Meet Matt

I'm Matt Stewart, and you're probably here because you're somewhat interested in my debut novel, The French Revolution. Loosely based on the greatest identity crisis in history, The French Revolution tells the story of a San Francisco family forging its place in history. It's a family saga cast in a unique historical structure, plus jokes.

The novel's was released on Bastille Day (July 14) 2010. I made headlines worldwide when I released The French Revolution via Twitter on Bastille Day 2009. You can read about The French Revolution here and more on the Twitter story here.

I'm a novelist first, but also a blogger, essayist, writer, idea man, technologist, PR ninja, and green marketeer. I'm in deep and total love with my adopted home of San Francisco, and I'm a serious San Francisco Giants fan, from way before they won the World Series (which was mind-blowing).

My dad is the best-selling history author and novelist David O. Stewart.

Hey Matt, I love your writing and want more. How come you don't have a blog?
Between a day job and fiction-writing and the rest of the rigamarole, blogging's too much of a time suck. I can generally handle 140 characters just fine, though - check me out over on Twitter. When I do get inspired to birth a full-fledged blog post, you can find me on The Huffington Post.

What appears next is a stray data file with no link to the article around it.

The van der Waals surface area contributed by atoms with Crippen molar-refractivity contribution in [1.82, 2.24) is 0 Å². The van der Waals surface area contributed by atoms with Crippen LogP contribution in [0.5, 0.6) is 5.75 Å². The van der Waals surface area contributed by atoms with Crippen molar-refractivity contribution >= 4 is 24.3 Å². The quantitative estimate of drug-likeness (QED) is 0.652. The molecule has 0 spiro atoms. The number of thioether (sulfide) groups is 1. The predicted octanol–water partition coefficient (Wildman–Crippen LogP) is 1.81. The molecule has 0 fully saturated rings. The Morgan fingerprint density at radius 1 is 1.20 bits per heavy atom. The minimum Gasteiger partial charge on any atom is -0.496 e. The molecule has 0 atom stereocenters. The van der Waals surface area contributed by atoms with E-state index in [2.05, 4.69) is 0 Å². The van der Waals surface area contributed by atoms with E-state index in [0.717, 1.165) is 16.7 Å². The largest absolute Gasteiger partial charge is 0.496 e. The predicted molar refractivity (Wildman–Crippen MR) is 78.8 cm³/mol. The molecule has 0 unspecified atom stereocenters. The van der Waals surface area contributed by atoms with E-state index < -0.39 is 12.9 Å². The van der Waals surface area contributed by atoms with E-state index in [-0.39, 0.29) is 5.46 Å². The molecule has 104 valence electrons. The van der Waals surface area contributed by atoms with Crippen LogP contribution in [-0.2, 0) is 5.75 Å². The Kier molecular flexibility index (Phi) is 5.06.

Who are your influences?
My personal literary gods are Annie Proulx, Kiran Desai, Junot Diaz, and Martin Amis--bold, thrilling, hilarious writers whose language relentlessly sears the soul. The best book I read in 2009 was The Yiddish Policemen's Union by Michael Chabon, which is one of those knock-out crazy inventive masterpieces that significantly reduced my self-esteem. Jonathan Ames is shit-the-bed funny. New Orleans, Mon Amour is a book anybody who's ever loved New Orleans should read. I just battled through Updike's Rabbit Angstrom Tetralogy and am a ridiculously better writer for it. Steve Elliott taught the best writing class I've ever taken.

Got any other fiction I can read?
Check out my short story "Day of the Dead" in San Francisco's own Instant City.

Isn't the whole Twitter thing just a gimmick?
I feared a lot of people might think of it like that, but the feedback I received was thrillingly positive. I learned that people really value trying new things to make literature more accessible, and I really encourage authors, editors and publishers to experiment with new ways to reach readers. It's time to put the publishing industry's formidable imagination toward inventing a smarter technology-based business model that makes life better for readers and makes more money for writers. I've written about this at The Huffington Post, and have spoken about it in front of trade groups and social media conferences. Pisses me off to see publishing make a lot of the same mistakes the music industry did.

What's next?
I'm finishing up my next novel Duct Tape, about a homeless man in search of his imaginary son. Check out my events calendar to identify opportunities to buy me a drink.

Anything I missed? Lemme know